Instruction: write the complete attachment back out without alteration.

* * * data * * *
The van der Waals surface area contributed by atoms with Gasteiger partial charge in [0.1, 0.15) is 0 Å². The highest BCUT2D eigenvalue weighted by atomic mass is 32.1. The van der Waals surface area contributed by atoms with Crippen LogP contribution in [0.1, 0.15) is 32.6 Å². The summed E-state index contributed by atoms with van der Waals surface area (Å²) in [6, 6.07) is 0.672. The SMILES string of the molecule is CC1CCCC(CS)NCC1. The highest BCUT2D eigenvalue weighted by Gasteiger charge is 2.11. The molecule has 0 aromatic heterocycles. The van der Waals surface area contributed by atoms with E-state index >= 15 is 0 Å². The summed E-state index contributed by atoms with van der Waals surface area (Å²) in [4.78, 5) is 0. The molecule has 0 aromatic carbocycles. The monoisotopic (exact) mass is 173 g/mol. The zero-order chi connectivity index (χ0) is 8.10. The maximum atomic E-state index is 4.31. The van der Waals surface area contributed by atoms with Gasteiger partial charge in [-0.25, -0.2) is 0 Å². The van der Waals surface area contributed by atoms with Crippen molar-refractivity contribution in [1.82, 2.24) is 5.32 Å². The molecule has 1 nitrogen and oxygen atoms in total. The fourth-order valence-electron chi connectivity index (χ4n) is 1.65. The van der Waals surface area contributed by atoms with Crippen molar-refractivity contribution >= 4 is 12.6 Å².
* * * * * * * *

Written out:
The van der Waals surface area contributed by atoms with Gasteiger partial charge in [0.1, 0.15) is 0 Å². The highest BCUT2D eigenvalue weighted by atomic mass is 32.1. The van der Waals surface area contributed by atoms with Crippen LogP contribution in [0.1, 0.15) is 32.6 Å². The summed E-state index contributed by atoms with van der Waals surface area (Å²) in [6, 6.07) is 0.672. The SMILES string of the molecule is CC1CCCC(CS)NCC1. The highest BCUT2D eigenvalue weighted by Gasteiger charge is 2.11. The molecule has 0 aromatic heterocycles. The van der Waals surface area contributed by atoms with E-state index >= 15 is 0 Å². The summed E-state index contributed by atoms with van der Waals surface area (Å²) in [4.78, 5) is 0. The molecule has 0 aromatic carbocycles. The monoisotopic (exact) mass is 173 g/mol. The zero-order chi connectivity index (χ0) is 8.10. The maximum atomic E-state index is 4.31. The van der Waals surface area contributed by atoms with Gasteiger partial charge in [-0.25, -0.2) is 0 Å². The van der Waals surface area contributed by atoms with Crippen molar-refractivity contribution in [1.82, 2.24) is 5.32 Å². The molecule has 1 nitrogen and oxygen atoms in total. The fourth-order valence-electron chi connectivity index (χ4n) is 1.65. The van der Waals surface area contributed by atoms with Crippen molar-refractivity contribution >= 4 is 12.6 Å².